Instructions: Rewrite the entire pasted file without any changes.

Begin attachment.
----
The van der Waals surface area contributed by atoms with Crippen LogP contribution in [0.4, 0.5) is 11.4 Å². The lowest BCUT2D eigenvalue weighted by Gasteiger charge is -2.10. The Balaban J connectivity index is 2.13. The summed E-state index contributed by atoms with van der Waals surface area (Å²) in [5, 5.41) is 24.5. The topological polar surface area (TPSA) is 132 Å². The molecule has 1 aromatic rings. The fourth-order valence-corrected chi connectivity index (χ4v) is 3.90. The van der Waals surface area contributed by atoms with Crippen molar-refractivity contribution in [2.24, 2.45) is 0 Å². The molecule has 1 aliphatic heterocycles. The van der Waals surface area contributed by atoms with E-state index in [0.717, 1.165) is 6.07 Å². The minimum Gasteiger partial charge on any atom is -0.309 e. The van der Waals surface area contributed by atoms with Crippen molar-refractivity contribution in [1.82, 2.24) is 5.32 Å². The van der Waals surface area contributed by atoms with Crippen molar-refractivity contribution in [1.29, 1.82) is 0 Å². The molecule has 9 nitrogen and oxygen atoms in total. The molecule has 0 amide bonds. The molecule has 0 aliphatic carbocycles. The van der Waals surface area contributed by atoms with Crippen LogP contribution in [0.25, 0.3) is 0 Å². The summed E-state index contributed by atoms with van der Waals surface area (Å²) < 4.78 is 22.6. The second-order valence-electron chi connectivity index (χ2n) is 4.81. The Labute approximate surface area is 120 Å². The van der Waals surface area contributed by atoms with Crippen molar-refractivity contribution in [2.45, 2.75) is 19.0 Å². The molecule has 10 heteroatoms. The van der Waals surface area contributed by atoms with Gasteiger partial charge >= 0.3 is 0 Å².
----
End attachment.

The van der Waals surface area contributed by atoms with Crippen LogP contribution in [0.4, 0.5) is 11.4 Å². The lowest BCUT2D eigenvalue weighted by Gasteiger charge is -2.10. The Balaban J connectivity index is 2.13. The summed E-state index contributed by atoms with van der Waals surface area (Å²) in [5, 5.41) is 24.5. The topological polar surface area (TPSA) is 132 Å². The molecule has 1 aromatic rings. The fourth-order valence-corrected chi connectivity index (χ4v) is 3.90. The van der Waals surface area contributed by atoms with Crippen molar-refractivity contribution in [2.24, 2.45) is 0 Å². The molecule has 1 aliphatic heterocycles. The van der Waals surface area contributed by atoms with E-state index in [0.717, 1.165) is 6.07 Å². The minimum Gasteiger partial charge on any atom is -0.309 e. The van der Waals surface area contributed by atoms with Crippen molar-refractivity contribution in [1.82, 2.24) is 5.32 Å². The van der Waals surface area contributed by atoms with Crippen molar-refractivity contribution in [1.29, 1.82) is 0 Å². The molecule has 9 nitrogen and oxygen atoms in total. The molecule has 0 amide bonds. The molecule has 0 aliphatic carbocycles. The van der Waals surface area contributed by atoms with Crippen LogP contribution in [0.25, 0.3) is 0 Å². The summed E-state index contributed by atoms with van der Waals surface area (Å²) < 4.78 is 22.6. The second-order valence-electron chi connectivity index (χ2n) is 4.81. The Labute approximate surface area is 120 Å². The van der Waals surface area contributed by atoms with Crippen molar-refractivity contribution in [2.45, 2.75) is 19.0 Å². The molecule has 10 heteroatoms. The van der Waals surface area contributed by atoms with Gasteiger partial charge >= 0.3 is 0 Å².